Rule 16(a)(1)(E)(i) provides in part: "Upon Defendant's request, the government must permit the defendant to inspect and to copy... documents... within the government's possession, custody of control and: (i) the item is material to preparing the defense." In United States v. Hernandez-Meza, 720 F.3d 760 (9th Cir. 2013), the Court of Appeals stated:
Materiality is a low threshold; it is satisfied so long as "the information [in the certificate] would have helped" Hernandez-Meza prepare a defense. United States v. Doe, 705 F.3d 1134, 1151 (9th Cir.2013). Information is material even if it simply causes a defendant to "completely abandon" a planned defense and "take an entirely different path." Id.
720 F.3d at 768. See United States v. Doe, 705 F.3d at 1151 ("Even if the documents caused Doe to completely abandon the entrapment defense and take an entirely different path, the documents would still have been material to preparing the defense' under Rule 16(a)(1)(E)(i).").
In this case, the Government was aware that the Defendant would attack all elements of the alleged violation of 8 U.S.C. §1326 at trial. The prior statement of the Defendant that he was born in the United States and the Government's investigation of the statement related to the element of alienage. The information in the investigation reports was "material to preparing the defense." Fed. R. Crim. P. 16(a)(1)(E)(i). The legal error by the Government concluding that the information was not subject to disclosure resulted in the continuance of the trial. The Court concludes that the period of delay resulting from a continuance from May 30, 2014 to July 1, 2014 is not excludable under the Speedy Trial Act. 18 U.S.C. § 3161(h)(7)(A).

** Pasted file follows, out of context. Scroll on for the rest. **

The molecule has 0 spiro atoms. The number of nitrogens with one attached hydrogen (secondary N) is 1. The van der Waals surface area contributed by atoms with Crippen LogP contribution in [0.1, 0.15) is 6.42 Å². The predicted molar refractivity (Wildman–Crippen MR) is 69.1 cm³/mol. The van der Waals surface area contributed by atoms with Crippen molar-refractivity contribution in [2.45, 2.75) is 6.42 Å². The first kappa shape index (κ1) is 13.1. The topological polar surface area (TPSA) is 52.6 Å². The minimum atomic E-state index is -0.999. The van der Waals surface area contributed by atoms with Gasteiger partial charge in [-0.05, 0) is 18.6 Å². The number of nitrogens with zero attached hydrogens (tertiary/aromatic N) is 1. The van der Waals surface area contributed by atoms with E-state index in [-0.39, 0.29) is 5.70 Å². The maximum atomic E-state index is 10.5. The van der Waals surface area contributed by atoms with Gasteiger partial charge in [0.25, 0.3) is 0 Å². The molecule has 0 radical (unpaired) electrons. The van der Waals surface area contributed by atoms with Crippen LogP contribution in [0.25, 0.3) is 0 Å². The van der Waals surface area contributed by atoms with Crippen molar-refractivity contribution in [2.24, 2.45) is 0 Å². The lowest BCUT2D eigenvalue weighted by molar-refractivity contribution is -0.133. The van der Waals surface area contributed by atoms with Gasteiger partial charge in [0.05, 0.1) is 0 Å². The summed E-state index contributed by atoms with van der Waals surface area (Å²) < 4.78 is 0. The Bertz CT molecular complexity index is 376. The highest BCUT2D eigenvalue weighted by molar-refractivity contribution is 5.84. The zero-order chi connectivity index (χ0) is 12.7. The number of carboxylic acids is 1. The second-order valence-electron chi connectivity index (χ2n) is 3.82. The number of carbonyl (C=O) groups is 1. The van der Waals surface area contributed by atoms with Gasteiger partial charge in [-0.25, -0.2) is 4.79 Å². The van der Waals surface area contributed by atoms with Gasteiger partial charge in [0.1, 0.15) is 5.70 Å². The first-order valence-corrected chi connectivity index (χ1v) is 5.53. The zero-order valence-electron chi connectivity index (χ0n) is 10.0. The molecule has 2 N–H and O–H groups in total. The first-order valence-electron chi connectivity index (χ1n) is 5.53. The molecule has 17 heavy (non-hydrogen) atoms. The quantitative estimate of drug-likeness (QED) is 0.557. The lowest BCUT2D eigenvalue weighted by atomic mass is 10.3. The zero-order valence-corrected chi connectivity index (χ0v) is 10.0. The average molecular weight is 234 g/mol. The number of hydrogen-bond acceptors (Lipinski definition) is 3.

More than 70 days have passed and the Speedy Trial Act has run out, the indictment must be dismissed. 18 U.S.C. § 3162(a)(2). "In determining whether to dismiss the case with or without prejudice, the court shall consider, among others, each of the following factors: the seriousness of the offense; the facts and circumstances of the case which led to the dismissal; and the impact of a reprosecution on the administration of this chapter and on the administration of justice." Id.
This case is a status offense and does not involve any violence or harm to person or property. The facts and circumstances leading to the dismissal involve documents material to the defense not produced by the Government. Dismissal without prejudice would have a negative impact on the interests advanced by the Speedy Trial Act. The Court concludes that the factors in this case favor dismissal with prejudice.
IT IS HEREBY ORDERED that the motion to dismiss due to Speedy Trial Act violation (ECF No. 33) filed by Defendant Ruben Rodriguez is granted with prejudice. The indictment is dismissed with prejudice.